Officials with Parks Canada announced that two bull elk in Canada’s Banff National Park have been put down after two separate charging incidents during the last week of August.

While typically not a threat to humans for much of the year, bull elk can get awfully territorial this time of year as these large animals engage in rutting behavior.  During the breeding season or rut, bull elk set out to gather potential mates and often become overly protective of any cows in their area.

As such, in areas such as National Parks, the risk for human contact elevates either resulting in close quarter contact with these animals or flat out altercations.  During the last weekend of August, this is exactly what happened in Banff National Park according to resource conservation manager Bill Hunt with Parks Canada.

He told CBC News that on August 23rd and August 25th, his unit received two separate reports of aggressive elk in what he termed as “contact incidents.”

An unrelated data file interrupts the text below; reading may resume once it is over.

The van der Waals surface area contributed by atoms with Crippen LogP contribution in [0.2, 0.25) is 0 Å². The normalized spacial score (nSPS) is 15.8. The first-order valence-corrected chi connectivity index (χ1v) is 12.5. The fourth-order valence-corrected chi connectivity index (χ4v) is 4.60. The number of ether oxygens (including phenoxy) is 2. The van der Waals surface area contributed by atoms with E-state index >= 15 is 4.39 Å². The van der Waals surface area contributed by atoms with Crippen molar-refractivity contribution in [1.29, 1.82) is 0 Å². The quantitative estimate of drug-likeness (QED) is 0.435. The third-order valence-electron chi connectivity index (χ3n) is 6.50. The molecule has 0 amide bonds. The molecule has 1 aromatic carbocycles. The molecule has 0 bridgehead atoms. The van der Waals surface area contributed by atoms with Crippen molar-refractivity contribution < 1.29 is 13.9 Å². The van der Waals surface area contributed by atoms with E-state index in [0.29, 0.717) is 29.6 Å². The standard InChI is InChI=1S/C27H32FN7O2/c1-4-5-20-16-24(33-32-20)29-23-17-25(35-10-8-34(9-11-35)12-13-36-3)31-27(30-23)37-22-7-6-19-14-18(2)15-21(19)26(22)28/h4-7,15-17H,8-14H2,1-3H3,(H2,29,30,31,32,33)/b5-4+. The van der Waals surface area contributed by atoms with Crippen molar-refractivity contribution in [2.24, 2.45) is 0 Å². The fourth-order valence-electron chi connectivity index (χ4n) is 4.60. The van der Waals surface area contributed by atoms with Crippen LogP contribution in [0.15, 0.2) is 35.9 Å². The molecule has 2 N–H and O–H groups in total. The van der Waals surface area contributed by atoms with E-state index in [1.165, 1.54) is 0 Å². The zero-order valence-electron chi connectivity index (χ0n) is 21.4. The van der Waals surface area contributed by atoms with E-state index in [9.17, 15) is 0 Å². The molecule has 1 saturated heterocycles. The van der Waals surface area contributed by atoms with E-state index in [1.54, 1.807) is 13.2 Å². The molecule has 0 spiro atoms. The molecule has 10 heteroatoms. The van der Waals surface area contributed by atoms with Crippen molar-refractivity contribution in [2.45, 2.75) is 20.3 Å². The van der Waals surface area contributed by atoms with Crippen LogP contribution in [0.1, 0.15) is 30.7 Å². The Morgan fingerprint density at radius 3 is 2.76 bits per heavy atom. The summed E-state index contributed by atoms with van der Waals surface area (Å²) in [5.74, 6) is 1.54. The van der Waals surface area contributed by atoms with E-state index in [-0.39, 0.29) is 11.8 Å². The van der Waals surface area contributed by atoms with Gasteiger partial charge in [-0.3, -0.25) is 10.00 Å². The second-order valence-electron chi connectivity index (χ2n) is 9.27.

“In cases like that, these animals become candidates for destruction,” Hunt said, adding that there is a culling of elk in Banff National Park every year to ensure a “healthy population.”

As Hunt and his team and many others like it work diligently to keep elk out of populated areas this time of year, he reiterates the importance of giving these animals the space they require during this sensitive time of year.

“The bulls get very aggressive, they get very territorial, they’re defending their cows,” Hunt said. “So it’s important for visitors to keep a head up and really give those elk a lot of room.”

Parks Canada officials recommend visitors keep a distance of at least 30 meters from the animals and recommend the use of bear spray for bulls that get within 10 meters of any human.